Engagement of all concerned stakeholders to strengthen the promise to fight discrimination and prejudice, specifically for vulnerable or disadvantaged groups is necessary. Financial institutions’ fund for the poorest should be rolled out guided by people friendly policy commitments on excluded people which has  a chance to guarantee the inclusion of persons in development programs. Data of vulnerable groups in real time can be captured in today's world because of technology advancement for effective evidence based planning.


Challenges emerging from the COVID 19 pandemic include dangerous care home settings, increased domestic violence and discrimination in healthcare and social environments, which can include access to information. The wider digital divide has made learning difficult for those  without resources, especially those already living below the poverty line. Special task  guided by professional think tank groups is necessary for empowering all to participate in, and benefit from, the development process. A most vulnerable inclusive accessible and sustainable future is about inclusion of persons without resources in the social management response and recovery.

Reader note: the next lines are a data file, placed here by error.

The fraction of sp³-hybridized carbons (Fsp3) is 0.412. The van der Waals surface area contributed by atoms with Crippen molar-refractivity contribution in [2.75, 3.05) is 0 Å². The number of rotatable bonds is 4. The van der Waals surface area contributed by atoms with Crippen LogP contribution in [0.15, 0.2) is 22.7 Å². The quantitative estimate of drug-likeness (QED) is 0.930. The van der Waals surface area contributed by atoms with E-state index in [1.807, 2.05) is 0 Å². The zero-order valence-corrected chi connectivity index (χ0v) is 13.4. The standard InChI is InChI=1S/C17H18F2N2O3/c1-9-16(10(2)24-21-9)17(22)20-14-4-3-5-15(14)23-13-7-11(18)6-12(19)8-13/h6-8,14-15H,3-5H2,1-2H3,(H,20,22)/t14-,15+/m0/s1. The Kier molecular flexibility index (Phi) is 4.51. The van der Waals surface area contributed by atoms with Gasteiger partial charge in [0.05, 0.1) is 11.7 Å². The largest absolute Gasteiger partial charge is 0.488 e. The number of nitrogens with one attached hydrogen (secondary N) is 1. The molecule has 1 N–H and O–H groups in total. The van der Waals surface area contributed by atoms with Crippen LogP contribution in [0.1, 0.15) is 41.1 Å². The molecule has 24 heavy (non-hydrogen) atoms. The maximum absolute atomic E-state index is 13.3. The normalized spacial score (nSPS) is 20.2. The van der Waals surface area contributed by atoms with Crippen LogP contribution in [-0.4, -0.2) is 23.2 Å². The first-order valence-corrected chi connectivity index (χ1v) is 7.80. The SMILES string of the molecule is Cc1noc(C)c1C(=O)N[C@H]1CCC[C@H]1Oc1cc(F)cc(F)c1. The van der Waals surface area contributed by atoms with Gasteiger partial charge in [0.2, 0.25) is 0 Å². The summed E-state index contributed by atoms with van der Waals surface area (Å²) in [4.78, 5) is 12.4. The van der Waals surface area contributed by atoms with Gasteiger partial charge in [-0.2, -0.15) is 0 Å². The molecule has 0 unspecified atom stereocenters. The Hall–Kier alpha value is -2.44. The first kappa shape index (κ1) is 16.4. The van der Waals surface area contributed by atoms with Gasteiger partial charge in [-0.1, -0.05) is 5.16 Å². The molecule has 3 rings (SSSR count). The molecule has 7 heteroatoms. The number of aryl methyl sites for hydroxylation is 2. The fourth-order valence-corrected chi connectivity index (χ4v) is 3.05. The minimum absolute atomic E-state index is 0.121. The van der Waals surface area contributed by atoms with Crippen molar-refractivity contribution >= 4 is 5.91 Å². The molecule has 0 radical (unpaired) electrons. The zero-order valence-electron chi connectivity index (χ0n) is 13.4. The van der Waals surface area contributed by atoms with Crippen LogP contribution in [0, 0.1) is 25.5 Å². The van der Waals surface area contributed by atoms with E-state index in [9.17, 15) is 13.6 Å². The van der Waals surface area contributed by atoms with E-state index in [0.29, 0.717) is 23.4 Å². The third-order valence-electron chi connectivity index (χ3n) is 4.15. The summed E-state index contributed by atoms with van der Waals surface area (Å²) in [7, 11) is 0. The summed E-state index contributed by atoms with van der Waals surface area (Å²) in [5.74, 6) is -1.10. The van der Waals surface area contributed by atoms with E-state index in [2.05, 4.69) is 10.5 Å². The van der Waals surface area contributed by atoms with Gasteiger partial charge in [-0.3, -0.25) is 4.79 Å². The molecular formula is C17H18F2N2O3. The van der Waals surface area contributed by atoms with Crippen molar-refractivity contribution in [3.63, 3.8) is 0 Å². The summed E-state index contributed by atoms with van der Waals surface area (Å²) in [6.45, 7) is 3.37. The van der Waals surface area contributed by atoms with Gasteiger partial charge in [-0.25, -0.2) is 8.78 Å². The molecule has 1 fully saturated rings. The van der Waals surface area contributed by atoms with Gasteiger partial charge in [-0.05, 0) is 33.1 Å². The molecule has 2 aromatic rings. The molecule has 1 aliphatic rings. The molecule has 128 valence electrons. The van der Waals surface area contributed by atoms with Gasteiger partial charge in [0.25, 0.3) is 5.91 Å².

Stakeholder engagement

There is a serious requirement of engaging Think Tanks of the country to explore strategic opportunities to ensure that converging technologies are integrated into public sector policies, plans and programs in effective and equitable ways. Some of these technologies are already being used by the private sectors, however, not extensively for human capital development. There is a further need to identify constraints that prevent the effective implementation at the ground level, including the sectoral silos that need to be opened up to incorporate these technologies to produce greater impact. And this is particularly pertinent in the context of
implementing policies and programs in the relatively new (and fragile) federal structure, in which converging technologies could potentially offer more effective pathways to improve service delivery. IT forces of the nation should be integrated with concerned stakeholders to strengthen better service delivery at the ground level of the fragile federal structure of Nepal.

Women in Data